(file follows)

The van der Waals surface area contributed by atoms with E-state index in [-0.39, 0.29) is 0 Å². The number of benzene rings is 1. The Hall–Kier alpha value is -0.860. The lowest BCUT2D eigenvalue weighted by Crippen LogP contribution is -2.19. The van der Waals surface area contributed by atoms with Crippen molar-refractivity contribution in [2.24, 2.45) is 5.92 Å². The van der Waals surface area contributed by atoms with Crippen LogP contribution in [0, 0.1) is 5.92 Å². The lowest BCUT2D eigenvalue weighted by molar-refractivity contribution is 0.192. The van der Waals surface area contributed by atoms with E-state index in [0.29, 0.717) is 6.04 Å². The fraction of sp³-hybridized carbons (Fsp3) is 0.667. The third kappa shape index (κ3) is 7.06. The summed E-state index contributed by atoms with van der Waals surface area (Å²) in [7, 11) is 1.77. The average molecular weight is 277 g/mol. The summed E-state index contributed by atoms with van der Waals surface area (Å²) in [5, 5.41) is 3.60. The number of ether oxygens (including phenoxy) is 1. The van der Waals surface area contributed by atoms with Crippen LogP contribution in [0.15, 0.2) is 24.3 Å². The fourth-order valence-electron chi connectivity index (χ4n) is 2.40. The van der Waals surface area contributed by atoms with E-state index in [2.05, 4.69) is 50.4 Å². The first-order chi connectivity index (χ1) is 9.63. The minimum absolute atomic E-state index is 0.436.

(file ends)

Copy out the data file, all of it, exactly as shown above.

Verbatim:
The van der Waals surface area contributed by atoms with E-state index in [-0.39, 0.29) is 0 Å². The number of benzene rings is 1. The Hall–Kier alpha value is -0.860. The lowest BCUT2D eigenvalue weighted by Crippen LogP contribution is -2.19. The van der Waals surface area contributed by atoms with Crippen molar-refractivity contribution in [2.24, 2.45) is 5.92 Å². The van der Waals surface area contributed by atoms with Crippen LogP contribution in [0, 0.1) is 5.92 Å². The lowest BCUT2D eigenvalue weighted by molar-refractivity contribution is 0.192. The van der Waals surface area contributed by atoms with E-state index in [0.29, 0.717) is 6.04 Å². The fraction of sp³-hybridized carbons (Fsp3) is 0.667. The third kappa shape index (κ3) is 7.06. The summed E-state index contributed by atoms with van der Waals surface area (Å²) in [7, 11) is 1.77. The average molecular weight is 277 g/mol. The summed E-state index contributed by atoms with van der Waals surface area (Å²) in [5, 5.41) is 3.60. The number of ether oxygens (including phenoxy) is 1. The van der Waals surface area contributed by atoms with Crippen LogP contribution in [0.15, 0.2) is 24.3 Å². The fourth-order valence-electron chi connectivity index (χ4n) is 2.40. The van der Waals surface area contributed by atoms with E-state index in [2.05, 4.69) is 50.4 Å². The first-order chi connectivity index (χ1) is 9.63. The minimum absolute atomic E-state index is 0.436.